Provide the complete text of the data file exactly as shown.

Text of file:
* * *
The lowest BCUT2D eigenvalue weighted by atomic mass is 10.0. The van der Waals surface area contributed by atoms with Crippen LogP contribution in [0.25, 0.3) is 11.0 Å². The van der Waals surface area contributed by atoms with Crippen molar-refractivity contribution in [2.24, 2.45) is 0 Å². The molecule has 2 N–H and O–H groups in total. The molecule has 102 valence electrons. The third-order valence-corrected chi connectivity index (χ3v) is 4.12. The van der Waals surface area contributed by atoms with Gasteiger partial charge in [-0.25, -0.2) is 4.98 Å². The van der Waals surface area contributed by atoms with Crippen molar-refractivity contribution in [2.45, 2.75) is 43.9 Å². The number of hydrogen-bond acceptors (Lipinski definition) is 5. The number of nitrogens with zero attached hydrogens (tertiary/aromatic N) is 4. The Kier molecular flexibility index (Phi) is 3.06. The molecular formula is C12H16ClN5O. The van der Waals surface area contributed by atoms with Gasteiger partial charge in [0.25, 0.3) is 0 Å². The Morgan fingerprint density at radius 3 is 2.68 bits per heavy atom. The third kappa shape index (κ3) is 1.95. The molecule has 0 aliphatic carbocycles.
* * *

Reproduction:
The lowest BCUT2D eigenvalue weighted by atomic mass is 10.0. The van der Waals surface area contributed by atoms with Crippen LogP contribution in [0.25, 0.3) is 11.0 Å². The van der Waals surface area contributed by atoms with Crippen molar-refractivity contribution in [2.24, 2.45) is 0 Å². The molecule has 2 N–H and O–H groups in total. The molecule has 102 valence electrons. The third-order valence-corrected chi connectivity index (χ3v) is 4.12. The van der Waals surface area contributed by atoms with Gasteiger partial charge in [-0.25, -0.2) is 4.98 Å². The van der Waals surface area contributed by atoms with Crippen molar-refractivity contribution in [2.45, 2.75) is 43.9 Å². The number of hydrogen-bond acceptors (Lipinski definition) is 5. The number of nitrogens with zero attached hydrogens (tertiary/aromatic N) is 4. The Kier molecular flexibility index (Phi) is 3.06. The molecular formula is C12H16ClN5O. The van der Waals surface area contributed by atoms with Gasteiger partial charge in [0.25, 0.3) is 0 Å². The Morgan fingerprint density at radius 3 is 2.68 bits per heavy atom. The third kappa shape index (κ3) is 1.95. The molecule has 0 aliphatic carbocycles.